What Can You Contribute to the Green AV Movement?
May 8, 2008 12:00 PM, By Jessaca Gutierrez
In the April 30, 2008, InfoComm Wavelengths podcasts, InfoComm International Senior Vice President Duffy Wilbert presented a roundtable comprised of Mike Dannenberg, CTS, from Vantage Technology Consulting Group; Jim Hoodlebrink, CTS, Draper; Peter Pekurar of Christie Digital; David Skoog, CTS, of The Sextant Group; and Scott Walker, CTS-D, LEED AP of Waveguide Consulting to discuss green AV. Walker pointed out that the AV industry could be perceived as "anti-green" because the industry consumes lots of energy and doesn't come from a green background. But this industry does have the tools to contribute to the sustainability of a building now that AV has integrated with IT to create smarter, more intelligent building. And its the deployment of systems and products that talk to each other that will be key in being part of the green movement.
A big part of the success of the industry contributing to the green AV movement will rely not only on education but facilitating conversation among architects, manufacturers, and integrators. At InfoComm 08, InfoComm will be hosting LEED 101 for AV professionals to find out more about the LEED rating systems, certification, and getting credits.
Right now, the perceived advantages of green AV designs isn't being embraced by everyone, but the barriers are coming down as the number of educational resources from such world industry leaders such as USGBC, RoHS, and Waste Electrical and Electronic Equipment (WEEE) increase and people learn the advantage and meaning of systems that conserve the Earth's limited resources and protects her environment—even if it means a high price tag at the onset. The future is green with possibilities as more and more embrace and see the economical and environmental profits to be had from implementing such systems.
"Unfortunately, if a product/process hasn't added profit to a job, eco-design typically wasn't done," Madden says. "This is especially true if the job is a bid driven by lowest price. We have to move beyond price and sell the value of eco-design. The AV industry cannot become green without our customers demanding itand being willing to pay for it. AV equipment is an investment. We must think of green design in the same mindset."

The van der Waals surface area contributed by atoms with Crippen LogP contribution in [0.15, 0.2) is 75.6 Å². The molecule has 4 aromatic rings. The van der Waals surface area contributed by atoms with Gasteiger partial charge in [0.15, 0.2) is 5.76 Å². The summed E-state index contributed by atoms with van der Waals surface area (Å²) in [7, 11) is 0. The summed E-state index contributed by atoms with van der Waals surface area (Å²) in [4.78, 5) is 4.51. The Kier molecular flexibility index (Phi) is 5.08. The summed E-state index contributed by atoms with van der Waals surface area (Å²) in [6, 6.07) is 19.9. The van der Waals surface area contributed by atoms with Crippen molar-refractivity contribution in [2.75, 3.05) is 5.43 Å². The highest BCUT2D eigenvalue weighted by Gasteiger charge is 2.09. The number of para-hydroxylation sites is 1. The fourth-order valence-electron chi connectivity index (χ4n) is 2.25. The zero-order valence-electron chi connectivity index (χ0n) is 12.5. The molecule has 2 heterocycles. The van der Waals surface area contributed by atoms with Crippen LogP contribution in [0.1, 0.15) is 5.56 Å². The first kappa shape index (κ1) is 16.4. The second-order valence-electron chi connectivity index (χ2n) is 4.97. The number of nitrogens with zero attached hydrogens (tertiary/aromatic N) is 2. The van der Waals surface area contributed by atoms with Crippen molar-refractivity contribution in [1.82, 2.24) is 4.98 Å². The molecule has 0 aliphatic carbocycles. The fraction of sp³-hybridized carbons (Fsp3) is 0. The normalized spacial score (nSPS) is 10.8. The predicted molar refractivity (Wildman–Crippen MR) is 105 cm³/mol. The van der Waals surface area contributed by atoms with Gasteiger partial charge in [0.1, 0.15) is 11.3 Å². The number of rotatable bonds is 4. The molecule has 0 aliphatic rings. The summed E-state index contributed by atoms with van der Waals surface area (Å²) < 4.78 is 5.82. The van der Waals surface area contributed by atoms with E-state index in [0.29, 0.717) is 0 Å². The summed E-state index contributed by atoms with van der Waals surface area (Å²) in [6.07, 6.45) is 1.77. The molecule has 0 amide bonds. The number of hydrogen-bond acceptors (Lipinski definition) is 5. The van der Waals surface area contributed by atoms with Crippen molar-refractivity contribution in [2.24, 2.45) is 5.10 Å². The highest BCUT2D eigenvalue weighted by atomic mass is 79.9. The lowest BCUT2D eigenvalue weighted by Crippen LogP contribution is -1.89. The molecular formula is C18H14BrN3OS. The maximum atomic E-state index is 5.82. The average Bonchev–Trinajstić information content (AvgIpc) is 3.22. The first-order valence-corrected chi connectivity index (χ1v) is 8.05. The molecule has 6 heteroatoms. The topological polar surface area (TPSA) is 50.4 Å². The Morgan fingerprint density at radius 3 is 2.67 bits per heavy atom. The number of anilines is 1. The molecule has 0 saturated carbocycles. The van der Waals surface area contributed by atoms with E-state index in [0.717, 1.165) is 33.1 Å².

"Today, integrators when working in a Green AV environment have to deal with natural light, multipurpose space, and the desire of an end user to want to use low-energy items," Childress says. "These basic principles will exist in the future, but you will be required to show baseline calculations and how the work and products that you are using are truly impacting the environment. People will want hard numbers to see. They will also want one to provide more and easier control over environment conditions that effect energy consumptions. Green AV installations are growing as we are now fielding more and more calls about matching up window shades with projections so the right two surfaces are used together. However, how much beyond this part of the install is green is hard to tell."
For up-to-minute industry news on http://blog.svconline.com/briefingroom/category/greensustainability/ green and sustainability at The Briefing Room. Also check out www.svconline.com/green for expert column, successful green installation articles, and podcasts related to the green AV cause.
- 42,000 profession have become LEED-certified in less than 10 years.
- In 2006 there were 400 LEED-certified buildings; 2007 there were a 1000. Currently, there are 6,000 buildings in the pipeline for LEED certification.
- There are two federal agencies, 22 states, and 75 cities that require all of their buildings to be LEED certified.
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